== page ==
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Name: Steve
Status: student
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I was wondering what affect external forces exerted on a liquid, such as gravity, have on the rate of evaporation. If gravity were greater, would evaporation slow down? A related question is what affect would the pressure of a compressible gas have on the rate of evaporation of a fluid surrounded by it? Keeping in mind that not only would the gas exert more force on the fluid but it would also be denser.


Let me give you a hint from which I'll bet you can come to the proper conclusions. From the way you asked your question it seems you are almost there already.

Evaporation occurs when a molecule of liquid gets enough energy to break any bonds with other liquid molecules and force its way in between the gas molecules at its surface.


R. W. "Bob" Avakian
B.S. Earth Sciences; M.S. Geophysics
Oklahoma State Univ. Inst. of Technology

The short answer is I suggest you read about (partial) vapor pressure and Raoult's Law. I will briefly summarize them:

A fluid has a characteristic known as its "vapor pressure" that describes its tendency to evaporate or condense as a function of "partial pressure" and temperature. Partial pressure refers to the pressure exerted by just that component (i.e. a 1atm mixture with 25% oxygen would have 0.25 partial pressure of oxygen).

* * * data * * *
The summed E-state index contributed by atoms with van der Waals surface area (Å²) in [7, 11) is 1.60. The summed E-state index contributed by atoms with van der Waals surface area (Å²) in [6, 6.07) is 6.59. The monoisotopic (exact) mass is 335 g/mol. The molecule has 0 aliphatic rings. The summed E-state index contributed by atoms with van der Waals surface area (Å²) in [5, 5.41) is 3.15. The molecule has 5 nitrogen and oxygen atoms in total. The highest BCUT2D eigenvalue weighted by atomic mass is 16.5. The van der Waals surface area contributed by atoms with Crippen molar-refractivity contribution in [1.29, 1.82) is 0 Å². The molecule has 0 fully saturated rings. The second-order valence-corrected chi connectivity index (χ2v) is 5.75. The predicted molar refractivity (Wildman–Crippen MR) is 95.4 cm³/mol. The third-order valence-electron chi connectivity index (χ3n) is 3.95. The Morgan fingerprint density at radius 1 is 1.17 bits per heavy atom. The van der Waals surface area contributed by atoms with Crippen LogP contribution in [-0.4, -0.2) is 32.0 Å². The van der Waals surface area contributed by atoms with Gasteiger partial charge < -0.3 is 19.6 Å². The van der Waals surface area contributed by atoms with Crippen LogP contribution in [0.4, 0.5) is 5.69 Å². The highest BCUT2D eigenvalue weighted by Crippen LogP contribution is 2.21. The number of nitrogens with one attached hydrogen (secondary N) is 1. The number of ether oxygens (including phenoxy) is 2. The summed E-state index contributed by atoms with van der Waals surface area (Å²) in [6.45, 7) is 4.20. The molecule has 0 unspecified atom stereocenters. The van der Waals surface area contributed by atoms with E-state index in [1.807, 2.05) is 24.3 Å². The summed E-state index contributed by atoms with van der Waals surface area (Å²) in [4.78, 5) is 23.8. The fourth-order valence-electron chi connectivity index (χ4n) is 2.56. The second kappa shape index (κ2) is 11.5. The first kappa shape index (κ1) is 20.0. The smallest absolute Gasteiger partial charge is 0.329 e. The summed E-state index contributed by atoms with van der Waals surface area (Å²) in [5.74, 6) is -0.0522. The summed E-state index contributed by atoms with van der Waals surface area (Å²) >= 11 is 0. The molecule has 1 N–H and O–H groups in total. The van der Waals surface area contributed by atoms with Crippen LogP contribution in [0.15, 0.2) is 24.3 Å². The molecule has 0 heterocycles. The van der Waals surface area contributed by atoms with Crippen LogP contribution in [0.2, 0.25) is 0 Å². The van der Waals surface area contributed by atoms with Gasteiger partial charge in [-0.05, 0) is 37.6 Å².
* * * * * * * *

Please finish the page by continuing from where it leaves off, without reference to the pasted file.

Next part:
Vapor pressure works this way: if the partial pressure of a component is below the component's vapor pressure, it will evaporate until the vapor pressure reaches the vapor pressure. Conversely, if the partial pressure is above the vapor pressure, it will condense. So the vapor pressure is the equilibrium pressure (at a given temperature) of a given component. Raoult's law describes mixtures of vapor-liquid systems.

So the key factors involved are 1) temperature 2) the partial (vapor) pressure of the component in question -- all other factors are negligible except how they impact these two factors.

Gravity is largely negligible in human-scale systems. Gravity would only have an impact in how it affects pressure, which is important on planet scales, but not in normal engineering calculations. If you were to imagine/invent some extremely large gravitational gradient, then I suppose it could play a role, but it would not in any normal system. And the role it plays is only in how it affects the partial pressure -- so if you can measure partial pressure directly, then you can neglect gravity.

Pressure does play a role in that it impacts the partial pressures of all components in the system. If you were to pressurize a system (keeping component fractions the same), a given component would re-equilibrate (some vapor would condense) until it re-reaches its equilibrium. (for depressurizing, some liquid would evaporate).

Hope this helps,

Burr Zimmerman

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